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Biomarker Test to Foresee Alzheimer’s
Just a little forgetful or developing
Alzheimer's - a new test can tell,
according to researchers; © SXC
The latter was possible by measuring cerebrospinal fluid (CSF) concentrations of two of the disease’s biochemical hallmarks – amyloid beta42 peptide and tau protein. The researchers were thus able to detect the disease at the earliest stages, before dementia symptoms appeared and widespread irreversible damage occurred.
Homing in on a previously suggested pathological CSF biomarker signature, a team of researchers found evidence of neuron degeneration – marked by an increase in CSF concentration of tau proteins – and plaque deposition, indicated by a decrease in amyloid beta42 concentration. In addition, people with two copies of the genetic risk factor for Alzheimer’s disease, APOE ε4, had the lowest concentrations of amyloid beta42, compared to those with one or no copies.
“A safe, simple lumbar puncture can provide information to confirm suspected Alzheimer’s disease and predict the onset of the disease,” said John Q. Trojanowski, Director of the Penn Alzheimer’s Disease Core Center. Cerebral spinal fluid samples contributed by 410 volunteers at 56 sites across the U.S. and Canada were included in this study. To independently establish threshold values for these biomarkers, cerebrospinal fluid samples from 52 volunteers with normal cognition and 56 people with confirmed Alzheimer’s disease based on post-mortem autopsy diagnosis were also measured.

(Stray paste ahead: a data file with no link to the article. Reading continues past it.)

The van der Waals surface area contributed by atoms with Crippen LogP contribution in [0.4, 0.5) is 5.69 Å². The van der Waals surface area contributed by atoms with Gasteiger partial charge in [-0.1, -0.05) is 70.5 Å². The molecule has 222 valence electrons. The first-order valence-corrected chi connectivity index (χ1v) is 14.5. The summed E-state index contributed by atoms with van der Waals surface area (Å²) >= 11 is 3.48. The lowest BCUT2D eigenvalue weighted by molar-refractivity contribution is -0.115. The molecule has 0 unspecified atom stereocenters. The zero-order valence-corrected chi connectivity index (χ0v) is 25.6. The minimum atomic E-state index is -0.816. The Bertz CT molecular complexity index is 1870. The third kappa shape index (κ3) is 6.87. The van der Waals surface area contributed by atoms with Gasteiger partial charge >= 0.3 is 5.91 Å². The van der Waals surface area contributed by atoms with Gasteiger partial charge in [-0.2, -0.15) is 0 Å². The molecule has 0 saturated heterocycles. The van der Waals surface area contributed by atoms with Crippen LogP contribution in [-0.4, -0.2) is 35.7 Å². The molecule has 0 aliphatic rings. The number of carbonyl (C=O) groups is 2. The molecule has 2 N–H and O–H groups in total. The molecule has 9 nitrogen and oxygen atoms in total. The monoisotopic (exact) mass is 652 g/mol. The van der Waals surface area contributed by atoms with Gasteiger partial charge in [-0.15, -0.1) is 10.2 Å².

When compared with normal, healthy adults of the same age, a pattern of changes emerged in people with mild cognitive impairment or Alzheimer’s disease. In this group, tau concentrations increased, while amyloid beta42 levels decreased as the disease progressed.
The test was 87 percent accurate overall. In the samples from those with autopsy-confirmed Alzheimer’s disease, the amyloid beta42 concentration threshold was most sensitive and detected Alzheimer’s disease at a rate of 96.4 percent. The test accurately ruled out Alzheimer’s disease in 95.2 percent of the subjects. It positively predicted the conversion from mild cognitive impairment to Alzheimer’s disease at a rate of 81.8 percent.
MEDICA.de; Source: University of Pennsylvania School of Medicine